The Michigan Daily - Thursday, February 10, 2000 - 3A
Res. Halls work at bringing healthy menus
Lack of sleep
Sleep deprivation can actually stim-
*0late inactive parts of the brain to
awaken and function when an individ-
ual spends enough time not sleeping.
Researchers from the University of
California at San Diego found that the
brain tries to compensate excess strain
employing other inactive.
The researchers found that when 13
students took a word memory test after
35 hours without sleep, a normally
inactive part of the brain sprang to life.
Researchers monitored the blood
1ow in the students' brains to deter-
mine which areas were active. The
parietal lobe, a region of the cortex
that was inactive when the brain was
rested, came to life during sleepless-
ness. The sleepier the subject, the
more active the parietal lobe became
and the better the students' recall.
But the brain appears to respond dif-
ferently to sleep deprivation depending
n what it is trying to do. When sleep-
depived students were asked to solve
math problems, researchers found no
signs of compensation.
Psychiatrist J. Christian Gillin, who
led the study, said the researchersware
now learning how and why different
parts of the brain react to sleep depri-
vation and possible methods of
4. coil inhibitor
Researchers at the University of
Alberta in Canada have moved closer
to developing what could be the first
drug to save the lives of victims of an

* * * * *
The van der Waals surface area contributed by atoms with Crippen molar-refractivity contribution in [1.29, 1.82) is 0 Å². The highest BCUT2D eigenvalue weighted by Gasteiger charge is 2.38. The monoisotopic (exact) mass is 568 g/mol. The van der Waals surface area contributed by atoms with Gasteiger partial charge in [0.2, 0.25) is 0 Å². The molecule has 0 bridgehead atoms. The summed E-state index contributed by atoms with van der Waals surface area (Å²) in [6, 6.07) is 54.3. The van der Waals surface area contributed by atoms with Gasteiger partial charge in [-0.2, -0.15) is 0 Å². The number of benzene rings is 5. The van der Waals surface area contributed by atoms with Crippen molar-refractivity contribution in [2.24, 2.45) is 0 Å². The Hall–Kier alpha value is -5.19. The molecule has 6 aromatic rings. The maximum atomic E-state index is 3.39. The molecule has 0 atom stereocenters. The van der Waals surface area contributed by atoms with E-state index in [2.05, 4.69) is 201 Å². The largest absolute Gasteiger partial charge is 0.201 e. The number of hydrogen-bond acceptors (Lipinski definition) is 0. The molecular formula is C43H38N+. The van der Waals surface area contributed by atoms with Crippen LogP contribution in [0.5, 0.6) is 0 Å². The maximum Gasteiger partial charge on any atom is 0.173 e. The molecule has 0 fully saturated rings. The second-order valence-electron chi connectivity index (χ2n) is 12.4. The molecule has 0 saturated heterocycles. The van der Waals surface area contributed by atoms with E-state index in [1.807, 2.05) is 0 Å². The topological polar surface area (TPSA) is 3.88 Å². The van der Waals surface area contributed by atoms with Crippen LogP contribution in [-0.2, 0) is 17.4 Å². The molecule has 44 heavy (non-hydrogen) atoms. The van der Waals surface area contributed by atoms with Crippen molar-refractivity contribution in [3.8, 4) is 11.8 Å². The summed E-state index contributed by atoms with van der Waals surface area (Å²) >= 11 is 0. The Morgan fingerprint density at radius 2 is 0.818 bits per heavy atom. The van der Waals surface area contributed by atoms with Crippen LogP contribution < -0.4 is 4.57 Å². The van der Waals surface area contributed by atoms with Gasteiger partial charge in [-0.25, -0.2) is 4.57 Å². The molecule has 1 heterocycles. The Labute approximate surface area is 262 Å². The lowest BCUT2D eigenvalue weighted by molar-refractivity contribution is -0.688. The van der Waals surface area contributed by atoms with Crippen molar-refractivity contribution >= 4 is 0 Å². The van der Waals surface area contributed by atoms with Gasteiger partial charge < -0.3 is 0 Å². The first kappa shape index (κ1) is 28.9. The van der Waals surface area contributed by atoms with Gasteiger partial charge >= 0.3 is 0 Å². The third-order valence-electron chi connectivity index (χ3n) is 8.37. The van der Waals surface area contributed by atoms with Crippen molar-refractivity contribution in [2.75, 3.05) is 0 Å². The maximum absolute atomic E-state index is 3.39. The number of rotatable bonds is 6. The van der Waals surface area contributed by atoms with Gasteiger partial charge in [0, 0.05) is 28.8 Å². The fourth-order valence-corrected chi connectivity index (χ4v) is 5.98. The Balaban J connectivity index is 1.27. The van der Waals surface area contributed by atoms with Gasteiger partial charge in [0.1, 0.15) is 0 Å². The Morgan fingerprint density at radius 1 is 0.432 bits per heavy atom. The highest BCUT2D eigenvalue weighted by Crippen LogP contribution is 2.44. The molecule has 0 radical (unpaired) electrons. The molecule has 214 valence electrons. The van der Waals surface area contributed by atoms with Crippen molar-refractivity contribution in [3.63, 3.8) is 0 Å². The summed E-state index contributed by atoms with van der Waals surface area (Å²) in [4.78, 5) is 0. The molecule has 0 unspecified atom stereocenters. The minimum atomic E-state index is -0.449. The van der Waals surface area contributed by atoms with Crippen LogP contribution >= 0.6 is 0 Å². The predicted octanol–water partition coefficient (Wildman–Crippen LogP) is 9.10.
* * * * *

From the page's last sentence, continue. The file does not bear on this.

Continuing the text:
especially dangerous strain of E. coli.
Infections from a strain called
0157:H7 kills 250 people in the United
States each year,;many of them children
and under. The lethal bacteria
estroys the body by producing a toxic
poison that diffuses into the blood-
stream and damages the kidneys.
Researchers have created a new
inhibitor, called Starfish, to grab the
toxins and escort them out of the body.
In test-tube experiments, Starfish
appears to be far more effective than
the other inhibitors undergoing testing.
There are no vaccines or inhibitors
for E. coli infections on the market
Qd doctors say there is not much they
can do to treat the related kidney dis-
order besides giving patients dialysis
aind blood transfusions.
Scientists say Starfish shows
promise, but they are still testing its
effects in humans.
"You'd have to make sure this mol-
ecule would end up in the right place
in the body, and also that it does not